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The final chapter of Great Expectations remains a controversy with critics even today. Dickens had initially written a different ending in which Pip runs into Estella on a London street but she has not changed at all and he, in turn, feels none of the old feelings for her. Though much more depressing, many critics consider the first ending more true to the story's themes...When Pip sees Estella, she says, "I am greatly changed. I wonder you know me."
Pip describes the encounter as followed,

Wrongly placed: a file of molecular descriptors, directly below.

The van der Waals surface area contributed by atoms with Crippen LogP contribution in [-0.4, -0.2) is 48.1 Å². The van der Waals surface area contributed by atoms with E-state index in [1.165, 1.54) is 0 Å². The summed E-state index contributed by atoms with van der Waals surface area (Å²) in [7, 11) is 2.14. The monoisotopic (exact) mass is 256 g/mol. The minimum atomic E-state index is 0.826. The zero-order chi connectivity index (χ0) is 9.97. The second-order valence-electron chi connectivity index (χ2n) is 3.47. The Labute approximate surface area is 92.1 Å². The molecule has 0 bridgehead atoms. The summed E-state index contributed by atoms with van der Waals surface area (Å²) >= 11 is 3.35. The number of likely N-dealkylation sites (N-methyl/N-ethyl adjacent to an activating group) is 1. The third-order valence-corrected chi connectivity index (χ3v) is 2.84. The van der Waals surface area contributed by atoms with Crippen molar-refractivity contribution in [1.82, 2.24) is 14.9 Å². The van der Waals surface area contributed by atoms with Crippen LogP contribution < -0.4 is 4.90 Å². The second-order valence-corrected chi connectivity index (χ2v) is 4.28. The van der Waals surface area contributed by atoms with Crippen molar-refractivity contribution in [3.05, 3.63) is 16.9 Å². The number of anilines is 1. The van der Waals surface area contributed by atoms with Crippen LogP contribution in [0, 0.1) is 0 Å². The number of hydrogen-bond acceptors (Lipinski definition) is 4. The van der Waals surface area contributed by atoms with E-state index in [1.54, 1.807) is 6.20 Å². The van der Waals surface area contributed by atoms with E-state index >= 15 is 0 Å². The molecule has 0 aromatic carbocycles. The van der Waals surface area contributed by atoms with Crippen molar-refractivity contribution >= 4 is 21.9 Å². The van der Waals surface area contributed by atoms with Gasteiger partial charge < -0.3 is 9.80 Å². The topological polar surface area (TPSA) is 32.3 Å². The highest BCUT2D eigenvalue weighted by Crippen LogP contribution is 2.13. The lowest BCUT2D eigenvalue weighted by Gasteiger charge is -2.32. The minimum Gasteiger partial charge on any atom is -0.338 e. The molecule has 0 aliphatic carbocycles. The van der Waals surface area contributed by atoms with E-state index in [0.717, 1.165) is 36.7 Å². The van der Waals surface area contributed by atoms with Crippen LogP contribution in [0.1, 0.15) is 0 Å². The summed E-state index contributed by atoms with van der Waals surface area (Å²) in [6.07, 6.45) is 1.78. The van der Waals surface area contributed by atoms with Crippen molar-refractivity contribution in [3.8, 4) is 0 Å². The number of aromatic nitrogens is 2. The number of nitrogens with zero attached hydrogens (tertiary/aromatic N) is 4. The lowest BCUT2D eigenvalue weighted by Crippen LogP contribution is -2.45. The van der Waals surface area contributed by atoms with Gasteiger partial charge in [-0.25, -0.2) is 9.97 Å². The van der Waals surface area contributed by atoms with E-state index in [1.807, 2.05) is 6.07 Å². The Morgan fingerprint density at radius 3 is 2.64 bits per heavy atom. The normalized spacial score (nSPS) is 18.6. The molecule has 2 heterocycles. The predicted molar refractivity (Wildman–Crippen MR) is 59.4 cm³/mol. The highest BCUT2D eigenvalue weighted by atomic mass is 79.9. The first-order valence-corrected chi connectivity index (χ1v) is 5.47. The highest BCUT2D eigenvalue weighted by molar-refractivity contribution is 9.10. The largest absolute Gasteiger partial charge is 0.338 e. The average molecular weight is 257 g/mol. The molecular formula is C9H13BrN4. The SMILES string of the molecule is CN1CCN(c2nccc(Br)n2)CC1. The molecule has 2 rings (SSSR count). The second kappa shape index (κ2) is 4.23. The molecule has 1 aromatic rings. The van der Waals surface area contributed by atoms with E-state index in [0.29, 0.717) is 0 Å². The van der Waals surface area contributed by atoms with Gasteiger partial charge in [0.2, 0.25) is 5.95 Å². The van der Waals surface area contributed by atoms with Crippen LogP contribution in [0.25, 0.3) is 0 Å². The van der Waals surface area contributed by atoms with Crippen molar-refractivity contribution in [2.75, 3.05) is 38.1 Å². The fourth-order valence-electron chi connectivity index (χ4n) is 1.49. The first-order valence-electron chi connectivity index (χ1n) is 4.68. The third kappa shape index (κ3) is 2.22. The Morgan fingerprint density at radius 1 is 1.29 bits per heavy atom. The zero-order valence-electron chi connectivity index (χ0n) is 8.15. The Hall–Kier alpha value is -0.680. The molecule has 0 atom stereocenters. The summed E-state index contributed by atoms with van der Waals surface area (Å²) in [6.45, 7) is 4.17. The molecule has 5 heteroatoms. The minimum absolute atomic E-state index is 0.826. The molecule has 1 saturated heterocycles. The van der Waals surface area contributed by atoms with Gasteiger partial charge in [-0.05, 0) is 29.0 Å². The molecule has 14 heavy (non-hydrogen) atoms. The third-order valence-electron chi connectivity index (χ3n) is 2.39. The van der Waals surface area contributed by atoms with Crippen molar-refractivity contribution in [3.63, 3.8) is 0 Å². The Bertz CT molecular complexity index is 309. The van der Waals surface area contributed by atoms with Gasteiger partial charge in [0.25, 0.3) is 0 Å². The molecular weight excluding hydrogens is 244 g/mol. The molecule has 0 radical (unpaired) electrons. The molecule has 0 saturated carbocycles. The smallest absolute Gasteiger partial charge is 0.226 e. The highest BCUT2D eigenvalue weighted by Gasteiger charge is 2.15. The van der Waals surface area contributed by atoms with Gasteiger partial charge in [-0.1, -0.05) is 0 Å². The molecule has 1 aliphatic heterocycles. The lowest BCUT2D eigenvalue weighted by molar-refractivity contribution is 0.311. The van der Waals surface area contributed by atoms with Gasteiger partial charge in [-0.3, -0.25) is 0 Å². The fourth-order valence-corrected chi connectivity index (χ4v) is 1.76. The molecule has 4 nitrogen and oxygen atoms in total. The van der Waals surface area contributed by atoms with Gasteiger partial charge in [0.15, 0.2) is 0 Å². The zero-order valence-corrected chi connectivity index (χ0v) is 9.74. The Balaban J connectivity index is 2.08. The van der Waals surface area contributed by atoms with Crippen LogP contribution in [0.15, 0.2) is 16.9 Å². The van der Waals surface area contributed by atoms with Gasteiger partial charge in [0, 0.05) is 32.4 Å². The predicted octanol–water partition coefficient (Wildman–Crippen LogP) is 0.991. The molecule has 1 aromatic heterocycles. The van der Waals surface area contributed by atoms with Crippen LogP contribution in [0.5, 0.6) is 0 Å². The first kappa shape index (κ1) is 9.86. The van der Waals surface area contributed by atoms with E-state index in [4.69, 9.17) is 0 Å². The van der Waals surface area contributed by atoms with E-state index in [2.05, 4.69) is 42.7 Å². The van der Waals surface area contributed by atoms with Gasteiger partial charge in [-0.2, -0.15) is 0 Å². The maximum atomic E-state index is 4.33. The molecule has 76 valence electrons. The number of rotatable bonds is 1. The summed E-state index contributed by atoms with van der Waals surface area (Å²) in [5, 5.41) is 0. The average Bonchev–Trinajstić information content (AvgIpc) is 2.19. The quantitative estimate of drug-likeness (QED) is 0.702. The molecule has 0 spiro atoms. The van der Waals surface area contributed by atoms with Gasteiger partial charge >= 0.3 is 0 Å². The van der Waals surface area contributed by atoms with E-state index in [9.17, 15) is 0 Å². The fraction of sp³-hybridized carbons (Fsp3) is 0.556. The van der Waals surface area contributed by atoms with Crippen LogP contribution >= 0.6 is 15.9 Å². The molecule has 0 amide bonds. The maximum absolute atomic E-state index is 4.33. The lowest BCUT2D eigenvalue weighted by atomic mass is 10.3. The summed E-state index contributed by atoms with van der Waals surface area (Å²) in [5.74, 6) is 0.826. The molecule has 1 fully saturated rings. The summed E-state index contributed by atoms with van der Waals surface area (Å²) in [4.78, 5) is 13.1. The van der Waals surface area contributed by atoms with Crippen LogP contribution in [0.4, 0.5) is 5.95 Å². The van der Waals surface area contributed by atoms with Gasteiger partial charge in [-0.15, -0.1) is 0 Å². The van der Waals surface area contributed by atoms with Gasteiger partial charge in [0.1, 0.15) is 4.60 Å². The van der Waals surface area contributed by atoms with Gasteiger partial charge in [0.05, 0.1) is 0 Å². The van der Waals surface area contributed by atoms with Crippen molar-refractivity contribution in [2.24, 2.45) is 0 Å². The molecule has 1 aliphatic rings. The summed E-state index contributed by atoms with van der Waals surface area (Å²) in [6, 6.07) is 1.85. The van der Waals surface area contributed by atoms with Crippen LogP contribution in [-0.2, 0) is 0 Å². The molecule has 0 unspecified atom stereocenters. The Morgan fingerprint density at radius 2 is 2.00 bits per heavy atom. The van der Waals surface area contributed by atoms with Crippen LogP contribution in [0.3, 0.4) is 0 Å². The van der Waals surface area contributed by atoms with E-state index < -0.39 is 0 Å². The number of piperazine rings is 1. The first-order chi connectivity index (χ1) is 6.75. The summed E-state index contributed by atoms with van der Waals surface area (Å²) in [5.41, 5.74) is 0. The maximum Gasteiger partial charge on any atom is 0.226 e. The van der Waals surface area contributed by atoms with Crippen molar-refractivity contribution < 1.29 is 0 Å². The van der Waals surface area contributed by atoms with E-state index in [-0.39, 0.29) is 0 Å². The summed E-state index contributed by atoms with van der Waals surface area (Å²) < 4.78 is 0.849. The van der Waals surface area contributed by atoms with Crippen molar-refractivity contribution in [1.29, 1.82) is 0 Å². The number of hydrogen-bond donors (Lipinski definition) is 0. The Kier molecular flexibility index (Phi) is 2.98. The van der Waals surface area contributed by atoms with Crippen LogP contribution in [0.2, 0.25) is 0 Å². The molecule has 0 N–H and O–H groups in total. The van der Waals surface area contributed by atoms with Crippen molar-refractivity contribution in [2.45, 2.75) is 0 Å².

"The freshness of her beauty was indeed gone, but its indescribable
majesty and its indescribable charm remained. Those attractions in
it, I had seen before; what I had never seen before, was the
saddened softened light of the once proud eyes; what I had never
felt before, was the friendly touch of the once insensible hand. "
As they leave Pip says her does not see her shadow, "and in all the broad
expanse of tranquil light they showed to me, I saw no shadow of another parting from her."